If you live outside the reach of Baltimore news and gossip, you may not know the names Molly Shattuck and Heather Cook. If you are here, you have heard of little else for months. Briefly: Shattuck is a 47-year-old mother of three, a former Ravens cheerleader now divorced from her wealthy husband. According to criminal allegations brought against her last November, after a seduction via Instagram, she performed oral sex on a 15-year-old boy, a friend of her son’s, last summer at a beach house. The school got wind of it, leading to her arrest. She is charged with two counts of third-degree rape, four of unlawful sexual contact and three of distributing alcohol to a minor.
Heather Cook is a 58-year-old Episcopal bishop who was allegedly driving drunk and texting when she struck and killed a 41-year-old bicyclist, the father of two small children, on a Saturday morning two days after Christmas. It happened on a wide residential street with a bike lane; she never slowed down and she left the scene until prompted to return. She is charged with vehicular manslaughter, drunk driving and texting while driving.
Both women are currently out on bail, $2.5 million in Heather’s case.
In Baltimore, we are obsessed with these two. The spectacle of middle-aged white women gone bad, particularly after having made it to the top of the heap in one way or another, is a rare sort of train wreck. Molly and Heather are very different versions of the nice blond Christian lady from Roland Park, but their crimes have something in common.
I first heard the news about Molly from a neighbor a few weeks before it broke. There was a lot of texting and cackling. We had heard stories about this woman before. We had seen her infamous ‘boobs and babes’ Ravens calendar shot.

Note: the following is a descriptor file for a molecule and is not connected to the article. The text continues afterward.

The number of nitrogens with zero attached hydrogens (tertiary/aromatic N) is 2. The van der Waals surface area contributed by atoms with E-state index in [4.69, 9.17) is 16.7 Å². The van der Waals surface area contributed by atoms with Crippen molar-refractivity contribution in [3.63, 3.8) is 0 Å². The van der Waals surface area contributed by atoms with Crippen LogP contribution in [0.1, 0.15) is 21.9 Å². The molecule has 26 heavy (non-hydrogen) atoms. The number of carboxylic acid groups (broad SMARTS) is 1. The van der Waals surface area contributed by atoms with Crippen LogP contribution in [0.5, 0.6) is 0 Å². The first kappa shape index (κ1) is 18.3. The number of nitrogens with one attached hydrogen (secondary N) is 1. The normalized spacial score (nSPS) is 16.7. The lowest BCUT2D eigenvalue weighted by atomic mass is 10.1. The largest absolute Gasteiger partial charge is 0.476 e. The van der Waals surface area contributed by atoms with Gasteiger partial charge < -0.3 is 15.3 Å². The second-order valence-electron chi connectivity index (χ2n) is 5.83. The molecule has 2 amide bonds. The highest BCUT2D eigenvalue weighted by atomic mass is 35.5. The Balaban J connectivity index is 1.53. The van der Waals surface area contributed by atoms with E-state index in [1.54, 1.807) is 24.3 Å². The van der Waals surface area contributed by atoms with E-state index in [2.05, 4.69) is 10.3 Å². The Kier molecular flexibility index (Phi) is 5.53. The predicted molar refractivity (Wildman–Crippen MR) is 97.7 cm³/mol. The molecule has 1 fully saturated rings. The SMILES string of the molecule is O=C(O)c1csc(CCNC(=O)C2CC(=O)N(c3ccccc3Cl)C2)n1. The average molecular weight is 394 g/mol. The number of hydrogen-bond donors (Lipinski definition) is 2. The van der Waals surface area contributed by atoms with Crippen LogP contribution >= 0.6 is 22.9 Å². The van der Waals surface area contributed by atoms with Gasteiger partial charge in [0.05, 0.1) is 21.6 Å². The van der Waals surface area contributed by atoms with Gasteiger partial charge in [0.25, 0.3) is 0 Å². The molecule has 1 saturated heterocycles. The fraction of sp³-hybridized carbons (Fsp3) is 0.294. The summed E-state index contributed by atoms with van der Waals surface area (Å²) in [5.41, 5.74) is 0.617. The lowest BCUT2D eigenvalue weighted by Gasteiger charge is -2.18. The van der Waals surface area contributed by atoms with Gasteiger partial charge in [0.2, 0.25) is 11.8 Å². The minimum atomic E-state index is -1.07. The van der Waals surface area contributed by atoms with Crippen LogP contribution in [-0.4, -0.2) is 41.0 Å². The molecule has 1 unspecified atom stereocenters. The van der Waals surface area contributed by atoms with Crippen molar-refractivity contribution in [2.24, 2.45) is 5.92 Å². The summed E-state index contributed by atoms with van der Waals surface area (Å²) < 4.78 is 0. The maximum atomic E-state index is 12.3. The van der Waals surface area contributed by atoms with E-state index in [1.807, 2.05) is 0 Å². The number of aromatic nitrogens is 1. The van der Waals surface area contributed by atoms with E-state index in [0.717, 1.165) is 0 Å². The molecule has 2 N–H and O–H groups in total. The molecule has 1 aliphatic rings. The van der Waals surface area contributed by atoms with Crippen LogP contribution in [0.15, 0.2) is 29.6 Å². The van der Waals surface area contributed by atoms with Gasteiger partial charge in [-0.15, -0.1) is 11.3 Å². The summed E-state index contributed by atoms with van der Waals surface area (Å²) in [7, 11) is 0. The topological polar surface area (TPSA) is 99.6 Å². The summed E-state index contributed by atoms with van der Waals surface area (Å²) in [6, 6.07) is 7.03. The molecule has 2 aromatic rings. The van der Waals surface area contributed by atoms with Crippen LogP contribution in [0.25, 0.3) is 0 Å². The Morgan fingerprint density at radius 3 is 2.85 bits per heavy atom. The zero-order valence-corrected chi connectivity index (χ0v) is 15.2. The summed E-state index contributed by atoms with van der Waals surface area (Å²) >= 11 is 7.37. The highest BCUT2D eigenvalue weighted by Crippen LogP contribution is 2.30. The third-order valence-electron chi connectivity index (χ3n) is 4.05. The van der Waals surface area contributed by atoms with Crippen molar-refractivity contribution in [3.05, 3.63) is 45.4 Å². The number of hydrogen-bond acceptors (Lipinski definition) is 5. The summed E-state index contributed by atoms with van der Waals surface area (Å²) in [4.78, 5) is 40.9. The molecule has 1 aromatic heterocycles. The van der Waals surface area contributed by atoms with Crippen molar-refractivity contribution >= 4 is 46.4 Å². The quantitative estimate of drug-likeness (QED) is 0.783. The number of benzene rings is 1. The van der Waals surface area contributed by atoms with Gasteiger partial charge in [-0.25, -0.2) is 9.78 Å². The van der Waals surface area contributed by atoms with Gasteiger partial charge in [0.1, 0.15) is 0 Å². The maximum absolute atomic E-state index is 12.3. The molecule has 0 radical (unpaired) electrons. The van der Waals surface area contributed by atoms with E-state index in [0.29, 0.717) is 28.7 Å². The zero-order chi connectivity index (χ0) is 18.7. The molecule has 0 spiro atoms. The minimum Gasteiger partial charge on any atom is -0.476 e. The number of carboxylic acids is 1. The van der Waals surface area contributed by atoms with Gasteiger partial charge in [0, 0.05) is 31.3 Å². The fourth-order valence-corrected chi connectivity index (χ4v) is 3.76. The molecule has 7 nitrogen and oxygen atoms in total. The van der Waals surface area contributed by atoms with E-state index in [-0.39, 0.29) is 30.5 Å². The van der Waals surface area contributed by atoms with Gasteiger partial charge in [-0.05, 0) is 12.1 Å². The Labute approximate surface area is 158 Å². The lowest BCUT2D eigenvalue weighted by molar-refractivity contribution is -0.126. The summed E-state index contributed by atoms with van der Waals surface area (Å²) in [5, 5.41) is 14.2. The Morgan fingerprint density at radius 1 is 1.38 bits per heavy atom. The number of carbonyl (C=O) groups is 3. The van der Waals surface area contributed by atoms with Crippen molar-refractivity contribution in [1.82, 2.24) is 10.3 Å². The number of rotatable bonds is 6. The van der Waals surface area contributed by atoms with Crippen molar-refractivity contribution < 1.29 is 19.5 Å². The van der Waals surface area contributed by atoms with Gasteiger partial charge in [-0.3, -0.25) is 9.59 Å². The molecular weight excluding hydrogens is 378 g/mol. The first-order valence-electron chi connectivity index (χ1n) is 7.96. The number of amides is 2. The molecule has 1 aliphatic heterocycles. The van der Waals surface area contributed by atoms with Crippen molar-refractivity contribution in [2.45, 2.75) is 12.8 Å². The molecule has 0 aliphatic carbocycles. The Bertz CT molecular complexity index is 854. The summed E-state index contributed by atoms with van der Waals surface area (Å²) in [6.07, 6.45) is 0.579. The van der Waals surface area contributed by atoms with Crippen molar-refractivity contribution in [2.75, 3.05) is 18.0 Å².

As word spread, as her hilariously prim Arrest Day picture in glasses, a cross, and a high-necked shirt came out, as the letter from the boys’ private school was leaked, the buzz steadily increased. There were debates. Was she getting more or less flak because she was a woman? Was something like this really rape? Remember Summer of ’42? Some people were a little sympathetic; others definitely were not.
There was no cackling or gleeful texting about Heather Cook, and no debate either: only disbelief, horror, grief and outrage. That quiet street, that quiet morning, that sweet man. Hundreds of bicycles poured down Roland Avenue for the memorial. The picture of Heather that was everywhere was almost Dorian Gray-like, her face disturbingly asymmetrical and porcine. When she replaced Molly in our conversations, we found her easier to agree about.
Though so different in scale, in some ways their crimes are similar. They have common roots: wanton self-indulgence, terrible judgment. They are crimes of privilege, the crimes of people who are not evil but morally weak and out of control. People who have escaped the consequences of bad behavior before and thought they would again.
Not this time.
If sexual desire or confusion has never driven you to any sort of misbehavior, if you have never driven drunk or high, if you have never texted while driving, if you have never gotten away with something that could have gone very badly, perhaps you feel only outrage when you hear these stories. A good example of this sort of person is my fourteen-year-old daughter, whose judgment is unsullied by meaningful experience with sin or shame.
Let’s say, though, that you are more like me: a middle-aged white woman who has been spared the worst possible results of her poor choices. In that case, you might feel humbled by the consequences of Molly and Heather’s mistakes.
Whether she goes to jail or not, Molly Shattuck is likely to be deprived of mothering her children in the way that has been the center of her life since they were born. Picture what those kids must be going through, the whispers and snickers, the shame, and imagine knowing you, their mother, have brought this upon the innocent young people who are your greatest love.
As for Heather Cook — for a minute there, she thought she could just drive away. Instead, she will wake up in hell every day of her life.
Imagine doing something this bad and this irrevocable. Even briefly, it is hard to bear. But if we want to be more than self-righteous gawkers, empathy is our real ticket to the show.
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